From the Northern Crew:
Dear deer people,
April and I had the privilege of assisting Jeremy Banfield [PGC Elk Biologist] and Brock Catalano [Elk BioAide] with two bull elk captures on Tuesday (aka “REAL cervids” as Jeremy put it ;-). I think we can both agree–it was fascinating. Their size alone is just impressive. They were darted and fitted with GPS collars. The first bull received a Keystone Elk County Alliance-sponsored video collar.
The rest of the week was a blur of telemetry beeps, but the fawns are still cruising around. A few of them have been exploring the outskirts of their normal home range.
Next week, the mechanic will hopefully find the root cause of Roof Rack’s issue(s).
Have a great week!
Field Crew Leader
From the Southern Crew:
Indeed an exciting week! I went about my regular work routine, but also had the chance to get involved in a few other activities!
Tuesday, Hannah and I assisted Justin Brown [PGC Wildlife Veterinarian], Jeremy and Brock dart and GPS collar two bull elk! It was unlike anything I’ve ever experienced before mostly due to the elks’ immense size! [if you don’t get the picture, elk are big especially when you are used to handling deer] Seeing the elk GPS collars really puts their size into perspective compared to the GPS collars that we use for deer.
I’ll admit that I didn’t have high hopes for success on Tuesday, but I was still excited to spend the morning with some cool people, because I rarely get to spend time in the field with them. We heard bugling almost instantly, so we knew that elk were in the fog just beyond our view. Within the first 15 minutes, we found our first bull. It wasn’t too long after the release of our first bull that we found our second. Jeremy likes to think that he’s bringing us deer ladies to the “dark side” with elk. [Jeremy is mistaken. Elk are not the “dark side.” They are the fun side. With less than 1,000 elk in the state, they are unique, beautiful, and a privilege to study and manage.]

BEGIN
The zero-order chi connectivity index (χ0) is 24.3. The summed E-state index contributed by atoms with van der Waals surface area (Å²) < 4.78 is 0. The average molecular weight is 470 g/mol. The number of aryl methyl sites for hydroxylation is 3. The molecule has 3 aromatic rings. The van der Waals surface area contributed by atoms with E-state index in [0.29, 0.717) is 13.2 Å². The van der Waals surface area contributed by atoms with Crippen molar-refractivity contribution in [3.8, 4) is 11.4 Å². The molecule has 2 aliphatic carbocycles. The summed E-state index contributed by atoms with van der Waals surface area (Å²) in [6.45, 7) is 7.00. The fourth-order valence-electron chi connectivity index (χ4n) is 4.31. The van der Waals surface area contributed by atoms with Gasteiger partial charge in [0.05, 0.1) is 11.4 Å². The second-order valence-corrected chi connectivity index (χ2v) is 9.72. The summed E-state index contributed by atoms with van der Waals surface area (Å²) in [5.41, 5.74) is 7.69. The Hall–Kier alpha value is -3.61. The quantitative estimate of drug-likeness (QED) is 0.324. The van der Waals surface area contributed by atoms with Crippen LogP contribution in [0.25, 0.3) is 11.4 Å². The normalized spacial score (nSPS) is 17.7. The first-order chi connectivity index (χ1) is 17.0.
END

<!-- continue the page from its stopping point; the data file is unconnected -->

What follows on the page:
Thursday, I assisted Wyatt with duck banding on Haldeman Island. Normally, a majority of their captures are wood ducks but unfortunately all 7 of the funnel traps were empty. Many of the ponds on the island were dry or very low. However, it certainly wasn’t a wasted trip. Haldeman Island is beautiful. There were eagles, osprey, wood ducks, herons, bears, deer, and more!
Wyatt also needed to collect some Chronic Wasting Disease (CWD) samples from Disease Management Area 2 (DMA2). When we arrived, I found somewhat of a smelly and gory scene. But to an aspiring wildlife biologist, this was new and interesting. There was a bin full of deer heads in the freezer.
All of these road-killed deer were picked up in DMA2 and to be tested for CWD.
Wyatt started off by showing me how to dissect the head to extract both of the lymph nodes and the obex [the obex is found at the base of the brain near the spinal cord – it is sectioned and stained to identify whether the deer was infected].
I jumped in to help collect samples for testing, but certainly not as fast as Wyatt did. I’ve always enjoyed studying animal anatomy, so this was right up my alley.
A little stinky, but you got used to the smell after a while.
Field Crew Leader
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